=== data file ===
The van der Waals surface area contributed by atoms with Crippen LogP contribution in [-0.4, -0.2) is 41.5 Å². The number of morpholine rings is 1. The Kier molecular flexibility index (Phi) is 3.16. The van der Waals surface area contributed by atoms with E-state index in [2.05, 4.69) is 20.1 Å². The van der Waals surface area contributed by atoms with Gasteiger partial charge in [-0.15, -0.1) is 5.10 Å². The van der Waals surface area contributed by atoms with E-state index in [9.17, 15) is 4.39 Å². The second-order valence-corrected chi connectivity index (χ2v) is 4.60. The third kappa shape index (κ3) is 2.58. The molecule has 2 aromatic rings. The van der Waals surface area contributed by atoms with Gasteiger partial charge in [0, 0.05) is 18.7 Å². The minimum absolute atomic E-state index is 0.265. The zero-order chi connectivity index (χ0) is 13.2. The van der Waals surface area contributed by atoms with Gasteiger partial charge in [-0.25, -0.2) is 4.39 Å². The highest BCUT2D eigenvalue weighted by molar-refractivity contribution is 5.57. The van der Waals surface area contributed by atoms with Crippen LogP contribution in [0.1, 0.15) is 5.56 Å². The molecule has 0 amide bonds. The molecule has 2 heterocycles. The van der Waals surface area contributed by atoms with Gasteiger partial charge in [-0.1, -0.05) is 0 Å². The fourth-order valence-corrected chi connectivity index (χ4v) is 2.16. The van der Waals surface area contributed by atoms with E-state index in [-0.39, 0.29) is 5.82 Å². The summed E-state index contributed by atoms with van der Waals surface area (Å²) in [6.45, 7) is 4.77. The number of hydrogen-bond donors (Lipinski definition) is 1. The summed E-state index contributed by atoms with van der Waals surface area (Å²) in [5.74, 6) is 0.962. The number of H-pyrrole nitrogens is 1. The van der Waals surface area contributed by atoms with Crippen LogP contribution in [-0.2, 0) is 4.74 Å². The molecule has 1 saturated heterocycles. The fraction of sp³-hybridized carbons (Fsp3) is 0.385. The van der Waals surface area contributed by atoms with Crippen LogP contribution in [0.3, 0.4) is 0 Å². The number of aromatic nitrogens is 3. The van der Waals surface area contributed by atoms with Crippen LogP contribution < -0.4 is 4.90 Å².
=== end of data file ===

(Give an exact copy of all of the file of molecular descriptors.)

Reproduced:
The van der Waals surface area contributed by atoms with Crippen LogP contribution in [-0.4, -0.2) is 41.5 Å². The number of morpholine rings is 1. The Kier molecular flexibility index (Phi) is 3.16. The van der Waals surface area contributed by atoms with E-state index in [2.05, 4.69) is 20.1 Å². The van der Waals surface area contributed by atoms with Gasteiger partial charge in [-0.15, -0.1) is 5.10 Å². The van der Waals surface area contributed by atoms with E-state index in [9.17, 15) is 4.39 Å². The second-order valence-corrected chi connectivity index (χ2v) is 4.60. The third kappa shape index (κ3) is 2.58. The molecule has 2 aromatic rings. The van der Waals surface area contributed by atoms with Gasteiger partial charge in [0, 0.05) is 18.7 Å². The minimum absolute atomic E-state index is 0.265. The zero-order chi connectivity index (χ0) is 13.2. The van der Waals surface area contributed by atoms with Gasteiger partial charge in [-0.25, -0.2) is 4.39 Å². The highest BCUT2D eigenvalue weighted by molar-refractivity contribution is 5.57. The van der Waals surface area contributed by atoms with Crippen LogP contribution in [0.1, 0.15) is 5.56 Å². The molecule has 0 amide bonds. The molecule has 2 heterocycles. The van der Waals surface area contributed by atoms with Gasteiger partial charge in [-0.1, -0.05) is 0 Å². The fourth-order valence-corrected chi connectivity index (χ4v) is 2.16. The van der Waals surface area contributed by atoms with E-state index in [-0.39, 0.29) is 5.82 Å². The summed E-state index contributed by atoms with van der Waals surface area (Å²) in [6.45, 7) is 4.77. The number of hydrogen-bond donors (Lipinski definition) is 1. The summed E-state index contributed by atoms with van der Waals surface area (Å²) in [5.74, 6) is 0.962. The number of H-pyrrole nitrogens is 1. The van der Waals surface area contributed by atoms with Crippen LogP contribution in [-0.2, 0) is 4.74 Å². The molecule has 1 saturated heterocycles. The fraction of sp³-hybridized carbons (Fsp3) is 0.385. The van der Waals surface area contributed by atoms with Crippen LogP contribution in [0.3, 0.4) is 0 Å². The number of aromatic nitrogens is 3. The van der Waals surface area contributed by atoms with Crippen LogP contribution < -0.4 is 4.90 Å².